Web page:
Harry Lawson (1875 – 1952) premier of Victoria
Harry Lawson was always praised as honest, courteous, good tempered and conscientious. As a young man Lawson was extensively involved in local affairs. Tall and amiable, he was a teetotaller, prominent in the Presbyterian Church as a founder of the Young Men’s Fellowship, and a champion cricketer and footballer.
Sir Harry Sutherland Wightman Lawson KCMG was born in Dunolly, the son of a Presbyterian clergyman of Scottish descent. He was educated at a local school and then briefly Scotch College in Melbourne. He was a noted Australian rules footballer, playing for Castlemaine. He studied law with a Melbourne law firm and was called to the bar. He then went into practice in Castlemaine, and was elected to the town council, serving as mayor in 1905. In 1901 he married Olive Horwood, with whom he had eight children.
As a young man Lawson was extensively involved in local affairs. Tall and amiable, he was a teetotaller, prominent in the Presbyterian Church as a founder of the Young Men’s Fellowship, and a champion cricketer and footballer. His popularity led to his election to the Castlemaine Borough Council in 1899 and a few weeks later pushed him into politics.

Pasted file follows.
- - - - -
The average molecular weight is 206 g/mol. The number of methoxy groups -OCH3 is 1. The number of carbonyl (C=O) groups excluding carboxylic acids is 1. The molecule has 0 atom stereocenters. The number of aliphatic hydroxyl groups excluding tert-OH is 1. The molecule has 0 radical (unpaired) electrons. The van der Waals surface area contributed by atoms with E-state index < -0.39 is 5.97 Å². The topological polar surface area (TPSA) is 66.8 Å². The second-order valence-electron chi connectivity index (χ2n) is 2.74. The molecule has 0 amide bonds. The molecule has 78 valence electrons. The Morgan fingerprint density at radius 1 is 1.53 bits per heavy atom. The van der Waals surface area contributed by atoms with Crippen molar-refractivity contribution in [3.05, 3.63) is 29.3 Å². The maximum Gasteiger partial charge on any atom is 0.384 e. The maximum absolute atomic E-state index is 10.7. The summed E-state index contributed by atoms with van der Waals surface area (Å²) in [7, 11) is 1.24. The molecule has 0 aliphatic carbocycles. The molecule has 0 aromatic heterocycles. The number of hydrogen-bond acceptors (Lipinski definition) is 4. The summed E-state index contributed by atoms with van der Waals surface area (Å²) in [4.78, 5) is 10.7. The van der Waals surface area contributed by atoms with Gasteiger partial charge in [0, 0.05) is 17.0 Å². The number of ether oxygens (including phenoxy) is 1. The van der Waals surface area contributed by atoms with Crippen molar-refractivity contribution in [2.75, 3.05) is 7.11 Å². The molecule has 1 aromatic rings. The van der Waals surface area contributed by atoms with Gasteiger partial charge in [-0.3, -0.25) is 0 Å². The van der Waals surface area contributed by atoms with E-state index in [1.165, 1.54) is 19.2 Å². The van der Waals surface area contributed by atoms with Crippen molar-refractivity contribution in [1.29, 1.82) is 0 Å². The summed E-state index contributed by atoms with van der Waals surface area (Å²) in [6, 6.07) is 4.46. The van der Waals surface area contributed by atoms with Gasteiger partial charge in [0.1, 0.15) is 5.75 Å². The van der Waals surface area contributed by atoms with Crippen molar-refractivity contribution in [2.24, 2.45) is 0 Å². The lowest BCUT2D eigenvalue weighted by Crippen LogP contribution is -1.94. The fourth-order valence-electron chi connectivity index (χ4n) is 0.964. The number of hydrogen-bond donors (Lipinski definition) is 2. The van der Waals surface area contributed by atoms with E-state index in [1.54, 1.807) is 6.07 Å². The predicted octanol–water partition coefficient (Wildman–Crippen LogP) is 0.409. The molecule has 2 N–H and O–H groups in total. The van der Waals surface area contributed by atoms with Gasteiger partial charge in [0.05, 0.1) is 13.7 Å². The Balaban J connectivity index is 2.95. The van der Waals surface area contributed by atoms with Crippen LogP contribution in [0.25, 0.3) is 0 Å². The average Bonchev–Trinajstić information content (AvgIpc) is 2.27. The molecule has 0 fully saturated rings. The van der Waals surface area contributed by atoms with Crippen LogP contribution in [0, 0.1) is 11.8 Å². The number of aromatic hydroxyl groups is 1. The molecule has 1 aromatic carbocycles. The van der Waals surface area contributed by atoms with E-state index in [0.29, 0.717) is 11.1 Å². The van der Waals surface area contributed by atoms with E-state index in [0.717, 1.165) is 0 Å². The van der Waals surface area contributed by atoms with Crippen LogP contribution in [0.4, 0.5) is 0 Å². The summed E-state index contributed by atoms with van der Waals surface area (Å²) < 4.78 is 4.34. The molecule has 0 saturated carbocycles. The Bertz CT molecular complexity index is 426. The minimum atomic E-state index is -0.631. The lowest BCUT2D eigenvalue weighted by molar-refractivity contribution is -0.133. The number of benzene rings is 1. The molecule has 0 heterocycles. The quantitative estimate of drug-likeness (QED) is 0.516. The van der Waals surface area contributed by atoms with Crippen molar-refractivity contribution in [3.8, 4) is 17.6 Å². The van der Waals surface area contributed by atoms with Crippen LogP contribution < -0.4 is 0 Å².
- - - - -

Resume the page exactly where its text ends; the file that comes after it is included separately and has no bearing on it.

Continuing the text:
Among the achievements of Lawson’s premiership were his fostering of the State Electricity Commission and the development of the Yallourn brown-coal deposit; his encouragement of land settlement schemes; and the formation of the Melbourne and Metropolitan Tramways Board, the Forests Commission and the Charities Board. William Calder, chairman of the Country Roads Board, and William Cattanach, chairman of the State Rivers and Water Supply Commission, became firm friends. Lawson’s government also perpetuated the six o’clock closing of hotels and combated the police strike of 1923. Whereas during the 1903 railway strike Lawson had been one of the minority of parliamentarians to advocate negotiation rather than suppression by legislation (‘Mercy first and last should brightest shine’, he urged, quoting Milton), as premier in 1923 he was adamant that there could be no forgiveness ‘for desertion of the post of duty’ and introduced Draconian legislation. He was also able to call on his erstwhile headmaster, hustings and legal opponent, but by now his firm friend McCay to work with Sir John Monash in arranging the Special Constabulary Force.
Lawson was always praised as honest, courteous, good tempered and conscientious.
Harry Lawson – Parliament of Victoria http://www.parliament.vic.gov.au/re-member/bioregfull.cfm?mid=507
William Calder (1860 – 1928) engineer https://atributetoaustralianchristians.wordpress.com/2010/10/22/william-calder/
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